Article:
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A grain silo is a structure created to store materials in bulk. They are usually tall and cylindrical, but can also be constructed in the form of warehouses, domes, or large elongated bags. They primarily hold grain, seed, or silage, fodder that is harvested green and then stored and left to ferment. This fodder is then used to feed livestock or as a biofuel, and is usually grass, alfalfa, sorghum, oats, or maize.
The three primary types of grain silos are bag silos, bunker silos, and tower silos. Bag silos are an inexpensive way to store grain and silage, and they are made out of a heavy, durable plastic, usually 6 to 8 feet (2 to 2.5 meters) in diameter, and can be of any length. They are often used for overflows, when more storage space for grain is necessary.
To access the grain, farmers simply tear through the plastic, using any sharp object. Each section of the bag is cut open, until all the grain has been removed and used as needed. Some farmers use this method exclusively, due to its ease of access, low maintenance requirements, and inexpensive price.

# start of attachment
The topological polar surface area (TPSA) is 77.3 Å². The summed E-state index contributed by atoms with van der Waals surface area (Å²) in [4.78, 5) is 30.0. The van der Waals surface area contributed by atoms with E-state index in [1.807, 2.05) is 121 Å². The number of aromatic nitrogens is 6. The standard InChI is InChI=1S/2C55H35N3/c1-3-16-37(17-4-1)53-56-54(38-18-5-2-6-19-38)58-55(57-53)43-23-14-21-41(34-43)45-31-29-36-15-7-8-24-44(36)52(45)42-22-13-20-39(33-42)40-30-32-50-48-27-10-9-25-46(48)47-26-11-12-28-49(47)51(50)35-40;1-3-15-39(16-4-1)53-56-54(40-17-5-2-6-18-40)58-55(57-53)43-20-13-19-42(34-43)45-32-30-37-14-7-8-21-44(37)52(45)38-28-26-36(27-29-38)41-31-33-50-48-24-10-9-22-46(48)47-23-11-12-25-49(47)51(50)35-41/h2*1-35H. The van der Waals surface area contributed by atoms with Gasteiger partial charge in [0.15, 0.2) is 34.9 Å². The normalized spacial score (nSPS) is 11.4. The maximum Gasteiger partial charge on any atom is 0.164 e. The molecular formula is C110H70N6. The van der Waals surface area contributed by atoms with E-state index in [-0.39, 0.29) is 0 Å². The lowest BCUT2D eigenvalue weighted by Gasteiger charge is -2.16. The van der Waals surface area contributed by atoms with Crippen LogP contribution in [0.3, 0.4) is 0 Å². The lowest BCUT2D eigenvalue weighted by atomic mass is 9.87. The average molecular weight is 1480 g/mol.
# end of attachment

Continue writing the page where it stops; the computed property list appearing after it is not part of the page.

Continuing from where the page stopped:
Bunker silos are similar to bag silos in that they both store grain and silage, and are made primarily of heavy-duty plastic. These silos are created by digging a pit in the ground and filling it with grain until it forms a large mound. A large plastic tarp is then placed over the mound and covered by heavy objects, usually rocks, to prevent it from blowing off. Concrete walls are sometimes formed around it for protection. Bunker silos are inexpensive and require little upkeep.
Tower silos are the most common type of grain silo. These tall structures can be up to 275 feet (84 meters) high, and are typically made out of concrete. The tower silo uses gravity to pack and distribute the grain. The weight of the material pushes down, compressing the bottom layers, allowing more room for storage.
A recurring issue with tower silos is deterioration due to the storage of silage, which is highly acidic. Over time, it can begin to eat away at the walls of the structure. A high level of maintenance is required or the silo can collapse. Each time it is emptied, the farmer should do a thorough check of the entire structure to ensure that no damage is present.